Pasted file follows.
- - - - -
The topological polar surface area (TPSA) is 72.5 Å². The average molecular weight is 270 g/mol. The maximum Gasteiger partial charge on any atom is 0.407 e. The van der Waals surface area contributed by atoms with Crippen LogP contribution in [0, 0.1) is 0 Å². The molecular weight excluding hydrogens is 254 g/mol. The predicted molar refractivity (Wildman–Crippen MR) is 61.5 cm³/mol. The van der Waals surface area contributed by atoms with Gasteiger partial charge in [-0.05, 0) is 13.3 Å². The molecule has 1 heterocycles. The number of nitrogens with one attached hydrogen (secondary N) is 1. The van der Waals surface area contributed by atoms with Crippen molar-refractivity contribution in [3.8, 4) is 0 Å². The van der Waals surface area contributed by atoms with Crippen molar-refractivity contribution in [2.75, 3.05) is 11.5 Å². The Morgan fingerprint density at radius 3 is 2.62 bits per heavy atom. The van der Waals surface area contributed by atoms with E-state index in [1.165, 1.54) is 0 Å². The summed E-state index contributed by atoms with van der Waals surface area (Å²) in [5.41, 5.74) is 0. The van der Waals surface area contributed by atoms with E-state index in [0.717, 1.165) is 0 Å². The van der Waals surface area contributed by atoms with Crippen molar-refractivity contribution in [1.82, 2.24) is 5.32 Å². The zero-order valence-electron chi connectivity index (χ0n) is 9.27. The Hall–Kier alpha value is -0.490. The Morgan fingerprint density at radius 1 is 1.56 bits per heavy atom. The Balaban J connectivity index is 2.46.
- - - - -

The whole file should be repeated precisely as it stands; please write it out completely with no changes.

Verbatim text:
The topological polar surface area (TPSA) is 72.5 Å². The average molecular weight is 270 g/mol. The maximum Gasteiger partial charge on any atom is 0.407 e. The van der Waals surface area contributed by atoms with Crippen LogP contribution in [0, 0.1) is 0 Å². The molecular weight excluding hydrogens is 254 g/mol. The predicted molar refractivity (Wildman–Crippen MR) is 61.5 cm³/mol. The van der Waals surface area contributed by atoms with Gasteiger partial charge in [-0.05, 0) is 13.3 Å². The molecule has 1 heterocycles. The number of nitrogens with one attached hydrogen (secondary N) is 1. The van der Waals surface area contributed by atoms with Crippen molar-refractivity contribution in [3.8, 4) is 0 Å². The van der Waals surface area contributed by atoms with Crippen molar-refractivity contribution in [2.75, 3.05) is 11.5 Å². The Morgan fingerprint density at radius 3 is 2.62 bits per heavy atom. The van der Waals surface area contributed by atoms with E-state index in [1.165, 1.54) is 0 Å². The summed E-state index contributed by atoms with van der Waals surface area (Å²) in [5.41, 5.74) is 0. The van der Waals surface area contributed by atoms with E-state index in [0.717, 1.165) is 0 Å². The van der Waals surface area contributed by atoms with Crippen molar-refractivity contribution in [1.82, 2.24) is 5.32 Å². The zero-order valence-electron chi connectivity index (χ0n) is 9.27. The Hall–Kier alpha value is -0.490. The Morgan fingerprint density at radius 1 is 1.56 bits per heavy atom. The Balaban J connectivity index is 2.46.